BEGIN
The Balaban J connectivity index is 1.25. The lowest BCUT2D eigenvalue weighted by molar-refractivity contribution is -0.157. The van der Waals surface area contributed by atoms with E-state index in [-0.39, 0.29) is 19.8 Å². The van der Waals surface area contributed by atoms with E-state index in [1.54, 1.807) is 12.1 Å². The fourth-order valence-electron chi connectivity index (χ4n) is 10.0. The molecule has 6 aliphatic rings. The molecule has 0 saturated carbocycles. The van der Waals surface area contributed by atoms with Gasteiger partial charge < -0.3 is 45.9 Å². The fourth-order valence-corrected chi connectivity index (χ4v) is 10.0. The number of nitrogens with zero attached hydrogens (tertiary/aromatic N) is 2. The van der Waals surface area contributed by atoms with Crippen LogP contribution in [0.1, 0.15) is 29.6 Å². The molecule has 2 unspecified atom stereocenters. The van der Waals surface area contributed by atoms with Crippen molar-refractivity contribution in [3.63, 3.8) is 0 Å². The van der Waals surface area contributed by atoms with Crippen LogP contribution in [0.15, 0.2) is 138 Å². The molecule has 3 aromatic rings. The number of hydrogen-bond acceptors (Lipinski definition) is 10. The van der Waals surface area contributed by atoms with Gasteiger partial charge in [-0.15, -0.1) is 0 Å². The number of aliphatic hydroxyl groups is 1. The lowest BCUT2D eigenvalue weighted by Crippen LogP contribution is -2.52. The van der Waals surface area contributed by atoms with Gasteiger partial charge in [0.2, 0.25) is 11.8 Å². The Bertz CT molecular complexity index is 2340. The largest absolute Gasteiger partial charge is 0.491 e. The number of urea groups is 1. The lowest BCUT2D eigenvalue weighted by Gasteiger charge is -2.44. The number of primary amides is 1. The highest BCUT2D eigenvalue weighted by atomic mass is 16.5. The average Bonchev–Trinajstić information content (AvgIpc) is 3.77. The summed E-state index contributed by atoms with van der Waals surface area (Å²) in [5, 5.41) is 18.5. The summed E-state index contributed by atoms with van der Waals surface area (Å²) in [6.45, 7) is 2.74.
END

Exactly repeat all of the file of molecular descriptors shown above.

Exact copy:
The Balaban J connectivity index is 1.25. The lowest BCUT2D eigenvalue weighted by molar-refractivity contribution is -0.157. The van der Waals surface area contributed by atoms with E-state index in [-0.39, 0.29) is 19.8 Å². The van der Waals surface area contributed by atoms with E-state index in [1.54, 1.807) is 12.1 Å². The fourth-order valence-electron chi connectivity index (χ4n) is 10.0. The molecule has 6 aliphatic rings. The molecule has 0 saturated carbocycles. The van der Waals surface area contributed by atoms with Gasteiger partial charge < -0.3 is 45.9 Å². The fourth-order valence-corrected chi connectivity index (χ4v) is 10.0. The number of nitrogens with zero attached hydrogens (tertiary/aromatic N) is 2. The van der Waals surface area contributed by atoms with Crippen LogP contribution in [0.1, 0.15) is 29.6 Å². The molecule has 2 unspecified atom stereocenters. The van der Waals surface area contributed by atoms with Crippen molar-refractivity contribution in [3.63, 3.8) is 0 Å². The van der Waals surface area contributed by atoms with Crippen LogP contribution in [0.15, 0.2) is 138 Å². The molecule has 3 aromatic rings. The number of hydrogen-bond acceptors (Lipinski definition) is 10. The van der Waals surface area contributed by atoms with Gasteiger partial charge in [-0.15, -0.1) is 0 Å². The number of aliphatic hydroxyl groups is 1. The lowest BCUT2D eigenvalue weighted by Crippen LogP contribution is -2.52. The van der Waals surface area contributed by atoms with Gasteiger partial charge in [0.2, 0.25) is 11.8 Å². The Bertz CT molecular complexity index is 2340. The largest absolute Gasteiger partial charge is 0.491 e. The number of urea groups is 1. The lowest BCUT2D eigenvalue weighted by Gasteiger charge is -2.44. The number of primary amides is 1. The highest BCUT2D eigenvalue weighted by atomic mass is 16.5. The average Bonchev–Trinajstić information content (AvgIpc) is 3.77. The summed E-state index contributed by atoms with van der Waals surface area (Å²) in [5, 5.41) is 18.5. The summed E-state index contributed by atoms with van der Waals surface area (Å²) in [6.45, 7) is 2.74.